How Long Can New York Rangers Survive Without Rick Nash?

Tom Urtz Jr.@@TomUrtzJrContributor IOctober 24, 2013

GLENDALE, AZ - OCTOBER 03:  Rick Nash #61 of the New York Rangers during the home opening NHL game against the Phoenix Coyotes at Arena on October 3, 2013 in Glendale, Arizona.  The Coyotes defeated the Rangers 4-1.  (Photo by Christian Petersen/Getty Images)
Christian Petersen/Getty Images

The New York Rangers lost Rick Nash to a concussion during a game against the San Jose Sharks back on Oct. 8, and the team has had trouble scoring ever since. In the five games without Nash, the Blueshirts have been outscored by a margin of 3-to-1, or by a tally of 15-5. 

The reason for acquiring Nash in July of 2012 was to add some scoring depth, but in the wake of his injury, how long can the Rangers survive without him?

Fans with a recent history of the team will tell you that it is possible to win games without a goal scorer, but it all depends who is calling the shots behind the bench. John Tortorella could take this merry band of misfits and turn them into a winner with ease, but Alain Vigneault may not have the same success in a similar time span.

That is exactly what Tortorella did when he took over the team, and as Jesse Spector of The Sporting News wrote, the Rangers overachieved during his tenure.

Vigneault's system is predicated on having big-name talent with marquee skill, and right now, Brad Richards is the only offensive player that fits that profile. Having the Sedin twins, Ryan Kesler, Alex Edler and other marquee names made Vigneault very successful during his time with the Canucks.

While it is all good and well that Richards is leading the team in scoring, history suggests that he will eventually start to slow down. Most players don't have career years after the age of 27, and Richards is currently 33.

That leaves the burden of scoring on Derek Stepan and Derick Brassard, and although both are talented, neither have a history that suggests they can carry the team. The rest of the lineup is a hodgepodge of grinders, "has-beens" and players with talent that never reached their potential.

In the salary-cap era, this is the case for most teams, but most teams have not had the injury struggles the Rangers have had. Losing Nash was bad enough, but the Blueshirts are also without Ryan Callahan and Carl Hagelin.

The two youngsters are not All-Stars by any means, but when they are in the lineup, the whole is able to play better than the sum of its parts. For example, this is what a healthy lineup would look like.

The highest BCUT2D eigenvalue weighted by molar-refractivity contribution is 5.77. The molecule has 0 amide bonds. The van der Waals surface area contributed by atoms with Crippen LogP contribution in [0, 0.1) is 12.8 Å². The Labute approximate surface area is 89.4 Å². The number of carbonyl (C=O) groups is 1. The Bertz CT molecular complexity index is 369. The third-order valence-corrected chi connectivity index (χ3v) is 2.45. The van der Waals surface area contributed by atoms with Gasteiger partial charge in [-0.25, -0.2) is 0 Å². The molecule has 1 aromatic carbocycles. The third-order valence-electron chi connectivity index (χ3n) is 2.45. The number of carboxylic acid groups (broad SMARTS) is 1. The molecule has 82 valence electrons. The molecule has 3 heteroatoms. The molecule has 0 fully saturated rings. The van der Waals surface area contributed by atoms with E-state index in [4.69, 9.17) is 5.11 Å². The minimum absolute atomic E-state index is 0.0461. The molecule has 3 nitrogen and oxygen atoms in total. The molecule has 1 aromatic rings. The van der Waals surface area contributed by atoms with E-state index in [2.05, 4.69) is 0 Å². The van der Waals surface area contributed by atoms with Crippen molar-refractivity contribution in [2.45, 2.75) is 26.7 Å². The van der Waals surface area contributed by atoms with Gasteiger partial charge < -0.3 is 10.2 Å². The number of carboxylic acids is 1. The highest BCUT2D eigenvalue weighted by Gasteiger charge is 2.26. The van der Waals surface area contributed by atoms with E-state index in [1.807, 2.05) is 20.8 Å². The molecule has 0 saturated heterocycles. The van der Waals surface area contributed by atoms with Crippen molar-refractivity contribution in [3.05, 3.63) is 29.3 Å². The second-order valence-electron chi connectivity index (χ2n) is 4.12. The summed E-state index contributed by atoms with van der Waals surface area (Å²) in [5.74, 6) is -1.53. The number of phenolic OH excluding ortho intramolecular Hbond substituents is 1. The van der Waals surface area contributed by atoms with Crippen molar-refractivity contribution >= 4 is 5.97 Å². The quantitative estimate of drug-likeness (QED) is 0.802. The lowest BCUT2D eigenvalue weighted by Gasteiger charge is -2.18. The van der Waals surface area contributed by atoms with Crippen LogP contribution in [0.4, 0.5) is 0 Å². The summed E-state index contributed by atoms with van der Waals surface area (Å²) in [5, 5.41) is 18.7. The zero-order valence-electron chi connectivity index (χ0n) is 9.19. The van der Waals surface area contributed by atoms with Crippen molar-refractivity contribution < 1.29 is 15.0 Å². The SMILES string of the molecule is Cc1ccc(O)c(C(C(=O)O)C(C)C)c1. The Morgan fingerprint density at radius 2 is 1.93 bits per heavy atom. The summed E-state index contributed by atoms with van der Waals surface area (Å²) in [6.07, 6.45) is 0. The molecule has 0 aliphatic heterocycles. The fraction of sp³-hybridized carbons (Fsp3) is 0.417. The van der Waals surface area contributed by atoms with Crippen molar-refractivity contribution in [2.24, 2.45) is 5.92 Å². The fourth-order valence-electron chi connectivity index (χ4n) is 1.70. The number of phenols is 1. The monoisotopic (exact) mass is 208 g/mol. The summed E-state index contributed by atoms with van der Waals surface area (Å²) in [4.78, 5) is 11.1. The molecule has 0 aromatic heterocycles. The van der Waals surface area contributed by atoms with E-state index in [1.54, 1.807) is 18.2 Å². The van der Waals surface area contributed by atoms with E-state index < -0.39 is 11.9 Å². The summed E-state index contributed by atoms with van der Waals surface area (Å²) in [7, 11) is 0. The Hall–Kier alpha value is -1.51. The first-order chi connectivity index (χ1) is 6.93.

Healthy Rangers Lineup
Rick NashDerek StepanBrad Richards
Carl HagelinDerick BrassardChris Kreider
Mats ZuccarelloBrian BoyleRyan Callahan
Benoit PouliotDominic MooreDerek Dorsett
Mockup of Lines Based on Roster

This lineup is not the best in the league, but it is better than what the Rangers are currently putting on the ice.

So what should the Rangers do? The simple answer is to plan for a future without Nash.

As pointed out by Greg Wyshynski of Puck Daddy,

When Rick Nash was hit in the head by Brad Stuart of the San Jose Sharks – earning Stuart a 3-game suspension – the New York Rangers lost their best offensive player at a time when the team was in a early season tailspin. But the bigger issue was Nash’s overall health. It’s his second concussion in two seasons with the Rangers. The style he plays portends there could be more.

Nash has had two concussions, and he could be prone to have more. If this happens, the Rangers won't be killed financially because of his $7.8 million cap hit; he could be put on long-term injury reserve (LTIR) a la Marc Savard and Chris Pronger.

There have been little to no updates on the status of Nash's health. When and if he comes back, there is no guarantee he will be the same player he has been for the most of his career. If there was ever an excuse to sacrifice some young talent to add a top-six scorer, now is the time.

The Rangers could justify it because they would be preparing for life without Nash. If Nash comes back, the roster's scoring depth would be substantially better than it was before.

Writing this season off and waiting for a lottery pick isn't an option the team would likely take, because there is a lot invested in this roster, and this attitude isn't accepted in New York unless you are the New York Mets.

To wrap things up, the Rangers need to score to win games. The franchise would be wise not to put all of its eggs in Nash's basket, and it should seriously consider making a trade.

Worst-case scenario is that Nash is out the rest of the season and the newest scorer has to carry the team. But in the best-case scenario, the Rangers improve their chances at winning its first Stanley Cup in 20 years.


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